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The answer to this is, of course, a matter of personal opinion. There is no way to objectively determine which thing, too much regulation or too little, is more dangerous to business and to the greater good. Let us look at arguments for each side of the issue.
We could say that too much regulation is a greater danger both to business and to the greater good. The best way to argue this is to say that regulation makes it too hard for business to prosper. Regulations increase businesses’ costs. They make it harder for businesses to start and to thrive. By raising costs, they make business less profitable and, therefore, they are bad for business. Because they are bad for business, they are also a danger to the common good. The common good depends very much on businesses. Without businesses, consumers cannot be satisfied. It is businesses that produce the things that consumers want. In countries like the old Soviet Union where there were no businesses, there was a great shortage of consumer goods. In addition, without businesses, the economy cannot produce enough jobs. Businesses are the creative force that make well-paying jobs for people in a society. Too much regulation leads to fewer businesses and less economic growth. Thus, regulation is a danger to businesses and to the greater good.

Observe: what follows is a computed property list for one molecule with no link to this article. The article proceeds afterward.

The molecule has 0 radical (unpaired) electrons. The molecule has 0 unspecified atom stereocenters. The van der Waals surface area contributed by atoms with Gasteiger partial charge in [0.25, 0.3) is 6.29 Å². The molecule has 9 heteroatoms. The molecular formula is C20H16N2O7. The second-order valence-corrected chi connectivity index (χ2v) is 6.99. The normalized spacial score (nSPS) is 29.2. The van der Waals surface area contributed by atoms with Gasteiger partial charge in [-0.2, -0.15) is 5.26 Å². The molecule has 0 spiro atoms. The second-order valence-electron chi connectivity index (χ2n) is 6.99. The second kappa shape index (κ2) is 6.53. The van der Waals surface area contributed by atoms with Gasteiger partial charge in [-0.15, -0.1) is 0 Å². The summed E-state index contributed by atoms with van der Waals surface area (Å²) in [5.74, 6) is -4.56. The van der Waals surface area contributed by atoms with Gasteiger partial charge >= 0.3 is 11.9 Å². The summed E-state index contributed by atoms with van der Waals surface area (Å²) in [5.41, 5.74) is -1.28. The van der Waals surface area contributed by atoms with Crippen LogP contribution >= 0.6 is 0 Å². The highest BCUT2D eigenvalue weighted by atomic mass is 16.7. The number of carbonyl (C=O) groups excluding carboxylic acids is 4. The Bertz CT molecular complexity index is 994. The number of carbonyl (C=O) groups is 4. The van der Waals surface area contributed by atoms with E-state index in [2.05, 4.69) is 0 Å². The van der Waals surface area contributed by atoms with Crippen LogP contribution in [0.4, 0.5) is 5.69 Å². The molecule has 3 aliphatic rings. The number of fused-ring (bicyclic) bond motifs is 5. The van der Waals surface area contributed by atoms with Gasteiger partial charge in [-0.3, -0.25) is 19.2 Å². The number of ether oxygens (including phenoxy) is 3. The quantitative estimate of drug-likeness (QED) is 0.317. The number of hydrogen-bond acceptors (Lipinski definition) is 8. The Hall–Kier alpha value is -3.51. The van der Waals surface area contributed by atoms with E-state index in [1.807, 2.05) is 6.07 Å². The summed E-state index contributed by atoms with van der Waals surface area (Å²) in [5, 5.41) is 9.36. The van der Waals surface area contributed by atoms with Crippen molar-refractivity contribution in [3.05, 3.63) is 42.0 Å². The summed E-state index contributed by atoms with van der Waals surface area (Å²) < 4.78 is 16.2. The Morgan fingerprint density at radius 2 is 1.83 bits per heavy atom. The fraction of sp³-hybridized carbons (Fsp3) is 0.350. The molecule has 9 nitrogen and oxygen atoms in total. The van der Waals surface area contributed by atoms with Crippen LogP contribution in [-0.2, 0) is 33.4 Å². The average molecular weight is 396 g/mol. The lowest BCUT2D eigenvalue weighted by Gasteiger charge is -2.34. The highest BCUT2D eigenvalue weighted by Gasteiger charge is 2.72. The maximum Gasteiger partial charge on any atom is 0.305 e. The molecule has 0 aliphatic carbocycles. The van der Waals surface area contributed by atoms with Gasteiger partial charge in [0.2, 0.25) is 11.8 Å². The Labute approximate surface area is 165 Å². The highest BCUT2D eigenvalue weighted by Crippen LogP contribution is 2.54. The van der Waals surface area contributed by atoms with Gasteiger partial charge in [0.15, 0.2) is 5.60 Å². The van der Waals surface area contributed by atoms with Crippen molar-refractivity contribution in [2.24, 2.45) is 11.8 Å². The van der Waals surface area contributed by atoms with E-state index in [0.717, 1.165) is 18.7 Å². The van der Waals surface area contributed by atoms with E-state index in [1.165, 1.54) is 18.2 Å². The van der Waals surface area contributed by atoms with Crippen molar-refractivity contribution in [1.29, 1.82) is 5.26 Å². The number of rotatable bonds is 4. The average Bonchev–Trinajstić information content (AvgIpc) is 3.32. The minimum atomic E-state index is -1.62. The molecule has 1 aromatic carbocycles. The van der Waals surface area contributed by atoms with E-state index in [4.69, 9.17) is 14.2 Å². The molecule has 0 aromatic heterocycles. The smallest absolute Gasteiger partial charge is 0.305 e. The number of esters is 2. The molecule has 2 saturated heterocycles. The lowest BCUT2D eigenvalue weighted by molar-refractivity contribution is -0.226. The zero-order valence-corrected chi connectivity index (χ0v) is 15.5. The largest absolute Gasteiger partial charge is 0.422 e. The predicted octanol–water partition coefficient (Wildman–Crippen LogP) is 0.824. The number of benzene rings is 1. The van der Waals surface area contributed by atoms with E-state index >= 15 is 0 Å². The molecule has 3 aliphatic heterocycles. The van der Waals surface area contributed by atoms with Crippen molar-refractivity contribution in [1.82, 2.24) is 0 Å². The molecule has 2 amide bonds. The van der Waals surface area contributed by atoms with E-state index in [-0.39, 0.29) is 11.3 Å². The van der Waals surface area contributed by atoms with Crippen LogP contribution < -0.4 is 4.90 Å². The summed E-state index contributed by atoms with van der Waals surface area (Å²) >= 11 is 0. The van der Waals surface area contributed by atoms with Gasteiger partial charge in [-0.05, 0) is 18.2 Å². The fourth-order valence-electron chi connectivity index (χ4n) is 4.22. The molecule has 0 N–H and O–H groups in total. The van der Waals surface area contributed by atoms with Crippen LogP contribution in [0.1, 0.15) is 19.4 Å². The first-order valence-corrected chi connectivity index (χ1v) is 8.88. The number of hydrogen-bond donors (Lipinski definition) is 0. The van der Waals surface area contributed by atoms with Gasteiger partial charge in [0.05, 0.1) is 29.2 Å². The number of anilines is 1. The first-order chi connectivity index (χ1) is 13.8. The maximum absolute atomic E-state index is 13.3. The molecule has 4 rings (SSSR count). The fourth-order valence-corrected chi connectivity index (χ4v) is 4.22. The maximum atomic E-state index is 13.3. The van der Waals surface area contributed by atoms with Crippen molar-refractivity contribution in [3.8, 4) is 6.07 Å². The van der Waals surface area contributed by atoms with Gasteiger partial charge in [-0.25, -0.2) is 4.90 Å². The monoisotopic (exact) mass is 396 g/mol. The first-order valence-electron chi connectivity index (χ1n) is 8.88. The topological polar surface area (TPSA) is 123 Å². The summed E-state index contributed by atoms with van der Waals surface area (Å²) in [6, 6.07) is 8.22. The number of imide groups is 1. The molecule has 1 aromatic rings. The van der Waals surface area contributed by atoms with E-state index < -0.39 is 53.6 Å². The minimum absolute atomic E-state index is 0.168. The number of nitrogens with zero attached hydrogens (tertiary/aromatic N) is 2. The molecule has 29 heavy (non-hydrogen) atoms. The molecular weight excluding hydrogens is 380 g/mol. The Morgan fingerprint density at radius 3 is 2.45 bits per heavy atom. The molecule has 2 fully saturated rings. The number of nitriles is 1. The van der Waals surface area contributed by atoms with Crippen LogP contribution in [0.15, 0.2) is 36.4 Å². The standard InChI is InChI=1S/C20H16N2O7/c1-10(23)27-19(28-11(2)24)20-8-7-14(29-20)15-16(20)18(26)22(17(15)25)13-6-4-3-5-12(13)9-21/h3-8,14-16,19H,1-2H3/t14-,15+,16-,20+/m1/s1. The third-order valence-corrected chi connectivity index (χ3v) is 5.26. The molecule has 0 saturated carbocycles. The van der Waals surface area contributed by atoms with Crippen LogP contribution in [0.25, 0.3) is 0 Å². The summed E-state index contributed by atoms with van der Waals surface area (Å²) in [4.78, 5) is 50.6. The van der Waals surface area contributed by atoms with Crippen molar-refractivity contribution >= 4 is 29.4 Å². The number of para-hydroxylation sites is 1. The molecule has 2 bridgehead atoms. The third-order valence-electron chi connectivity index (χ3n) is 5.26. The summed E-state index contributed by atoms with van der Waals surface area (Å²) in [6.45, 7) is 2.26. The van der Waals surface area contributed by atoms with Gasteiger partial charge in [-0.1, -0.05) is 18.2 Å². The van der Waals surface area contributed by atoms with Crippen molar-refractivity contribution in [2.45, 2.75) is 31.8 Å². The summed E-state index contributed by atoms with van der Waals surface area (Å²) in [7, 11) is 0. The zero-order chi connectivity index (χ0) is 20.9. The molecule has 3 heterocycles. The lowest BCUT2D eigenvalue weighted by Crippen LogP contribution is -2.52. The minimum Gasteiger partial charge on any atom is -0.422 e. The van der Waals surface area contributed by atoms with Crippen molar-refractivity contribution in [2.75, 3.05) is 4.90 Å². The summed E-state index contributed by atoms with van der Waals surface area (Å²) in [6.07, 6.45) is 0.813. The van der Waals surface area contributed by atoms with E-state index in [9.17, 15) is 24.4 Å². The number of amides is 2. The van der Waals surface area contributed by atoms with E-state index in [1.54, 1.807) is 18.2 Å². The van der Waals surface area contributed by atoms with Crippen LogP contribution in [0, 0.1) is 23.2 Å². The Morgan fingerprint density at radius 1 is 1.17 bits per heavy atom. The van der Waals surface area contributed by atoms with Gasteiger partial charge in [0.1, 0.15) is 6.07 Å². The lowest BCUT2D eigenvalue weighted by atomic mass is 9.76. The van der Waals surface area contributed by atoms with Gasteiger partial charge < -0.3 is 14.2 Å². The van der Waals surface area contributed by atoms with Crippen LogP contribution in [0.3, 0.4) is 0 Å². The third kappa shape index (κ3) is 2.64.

We could also say that too little regulation is the greater danger. Too little regulation could be bad for business because it would erode public confidence in businesses. Without regulation, businesses would be free to engage in practices that harm both workers and the public, just as they did in the Gilded Age when there was little regulation. Businesses would lose the trust of the public, thus losing customers and profitability. Too little regulation would also be bad for the greater good. For one thing, it would reduce the number of businesses, leading to the problems discussed in the previous paragraph. In addition, a lack of regulation would allow businesses to harm people. A return to the days when workers could be abused and businesses could pollute with impunity would certainly be a danger to the greater good.
In these ways, we can make arguments on both sides of this issue. It is for you to decide which argument you find more compelling.
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